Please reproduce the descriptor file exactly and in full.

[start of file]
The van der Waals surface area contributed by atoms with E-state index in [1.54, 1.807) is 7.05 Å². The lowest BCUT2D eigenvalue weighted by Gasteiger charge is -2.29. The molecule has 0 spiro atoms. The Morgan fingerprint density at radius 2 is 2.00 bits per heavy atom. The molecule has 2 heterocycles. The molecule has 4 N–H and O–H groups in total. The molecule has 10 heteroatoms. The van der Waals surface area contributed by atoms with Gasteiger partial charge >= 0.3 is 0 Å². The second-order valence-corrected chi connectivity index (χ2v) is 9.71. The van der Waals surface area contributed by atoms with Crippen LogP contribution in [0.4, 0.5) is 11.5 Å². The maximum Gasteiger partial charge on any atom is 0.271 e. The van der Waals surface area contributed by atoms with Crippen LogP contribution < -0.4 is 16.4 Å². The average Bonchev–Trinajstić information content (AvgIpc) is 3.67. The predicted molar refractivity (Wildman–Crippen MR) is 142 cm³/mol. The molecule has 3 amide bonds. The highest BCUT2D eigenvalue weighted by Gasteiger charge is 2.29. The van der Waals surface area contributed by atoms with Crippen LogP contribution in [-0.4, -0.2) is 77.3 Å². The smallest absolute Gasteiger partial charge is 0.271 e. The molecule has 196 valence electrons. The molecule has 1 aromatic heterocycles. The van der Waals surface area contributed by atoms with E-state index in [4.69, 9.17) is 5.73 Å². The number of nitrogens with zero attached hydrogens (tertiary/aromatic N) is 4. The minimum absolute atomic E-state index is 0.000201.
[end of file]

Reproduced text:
The van der Waals surface area contributed by atoms with E-state index in [1.54, 1.807) is 7.05 Å². The lowest BCUT2D eigenvalue weighted by Gasteiger charge is -2.29. The molecule has 0 spiro atoms. The Morgan fingerprint density at radius 2 is 2.00 bits per heavy atom. The molecule has 2 heterocycles. The molecule has 4 N–H and O–H groups in total. The molecule has 10 heteroatoms. The van der Waals surface area contributed by atoms with Gasteiger partial charge >= 0.3 is 0 Å². The second-order valence-corrected chi connectivity index (χ2v) is 9.71. The van der Waals surface area contributed by atoms with Crippen LogP contribution in [0.4, 0.5) is 11.5 Å². The maximum Gasteiger partial charge on any atom is 0.271 e. The van der Waals surface area contributed by atoms with Crippen LogP contribution < -0.4 is 16.4 Å². The average Bonchev–Trinajstić information content (AvgIpc) is 3.67. The predicted molar refractivity (Wildman–Crippen MR) is 142 cm³/mol. The molecule has 3 amide bonds. The highest BCUT2D eigenvalue weighted by Gasteiger charge is 2.29. The van der Waals surface area contributed by atoms with Crippen LogP contribution in [-0.4, -0.2) is 77.3 Å². The smallest absolute Gasteiger partial charge is 0.271 e. The molecule has 196 valence electrons. The molecule has 1 aromatic heterocycles. The van der Waals surface area contributed by atoms with E-state index in [4.69, 9.17) is 5.73 Å². The number of nitrogens with zero attached hydrogens (tertiary/aromatic N) is 4. The minimum absolute atomic E-state index is 0.000201.